Those who are calling for end to freedom of movement fail to realise that it’s people, rather than land and borders that makes the world we live in. Division works only in the interest of those that want to hold power, control, influence and wealth. Unfortunately, despite a rich history in terms of where division leads us, a good chunk of the UK population still falls for it. We believe that those who live and work here or in other countries should have their skills recognised and enjoy the same rights as those born in that country, including the democratic right to vote. 

Workers born outside of the UK contribute more than £328 million to the UK economy every day. Our NHS depends on their labour in order to keep it running; the leisure and hospitality industries depend on them in order to function; the food industry (including farming to a degree) is often propped up by their work.

The real architects of our misery and hardship reside in Westminster. It is they who introduced legislation designed to allow bosses to act with impunity and pay poverty wages. The only way we can really improve our lives is not as some would have you believe, by blaming other poor workers from other countries, it is through standing together in solidarity. By organising and combining that we become stronger as our fabulous members are showing through their decision to ballot for strike action in McDonalds.

Our members in McDonalds are both born in the UK and outside the UK, and where the bosses have separated groups of workers by pitting certain nationalities against each other, the workers organised have stood together and fought to win change for all, even organising themed social events to welcome each other in the face of the bosses ‘attempts to create divisions in the workplace.

Our union has held the long term view that we should have a planned economy with an ability to own and control the means of production. Our members saw the EU as a gravy train, working in the interests of wealthy elites and industrial scale tax avoidance. They felt that leaving the EU would give the UK the best opportunity to renationalise our key industries and begin a programme of manufacturing on a scale that would allow us to be self-sufficient and independent while enjoying solid trading relationships with other countries. Obviously, a key component in terms of facilitating this is continued freedom of movement.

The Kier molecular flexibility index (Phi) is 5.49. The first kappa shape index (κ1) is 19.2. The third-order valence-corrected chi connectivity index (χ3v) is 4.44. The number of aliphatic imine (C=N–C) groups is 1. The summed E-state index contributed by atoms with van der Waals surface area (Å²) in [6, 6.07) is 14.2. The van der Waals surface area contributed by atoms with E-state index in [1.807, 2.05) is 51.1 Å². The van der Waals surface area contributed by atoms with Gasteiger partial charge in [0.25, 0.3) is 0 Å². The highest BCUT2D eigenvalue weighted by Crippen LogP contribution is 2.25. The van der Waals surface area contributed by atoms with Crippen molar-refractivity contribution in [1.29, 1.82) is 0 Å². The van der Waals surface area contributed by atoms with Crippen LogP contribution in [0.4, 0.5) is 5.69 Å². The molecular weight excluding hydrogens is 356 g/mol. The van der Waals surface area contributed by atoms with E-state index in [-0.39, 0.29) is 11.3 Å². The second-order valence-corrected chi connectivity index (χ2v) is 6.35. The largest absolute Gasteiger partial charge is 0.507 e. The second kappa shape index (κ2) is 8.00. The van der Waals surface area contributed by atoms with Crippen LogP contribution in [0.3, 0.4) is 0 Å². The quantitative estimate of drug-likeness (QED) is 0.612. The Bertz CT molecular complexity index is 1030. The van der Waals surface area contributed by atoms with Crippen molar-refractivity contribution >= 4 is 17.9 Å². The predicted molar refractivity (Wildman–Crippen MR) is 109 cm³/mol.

Many of our members come from communities that voted to leave the EU. They are a reflection of real life that the movers and shakers in both the Leave and Remain campaigns took for granted. We weren’t surprised by the outcome of the EU referendum; after decades of politicians heaping blame on the EU for everything from the shape of fruit to personal hardship, what else could we possibly expect? However, we cannot allow migrant labour to remain as a political football to give succour to the prejudices of the uninformed. Given the same rights and freedoms as UK citizens, foreign workers have the ability to ensure that the UK actually makes a success of Brexit, one that benefits the many, rather than the few.

Ian Hodon is President of the Bakers and Allied Food Workers Union and founding signatory of the Labour Campaign for Free Movement.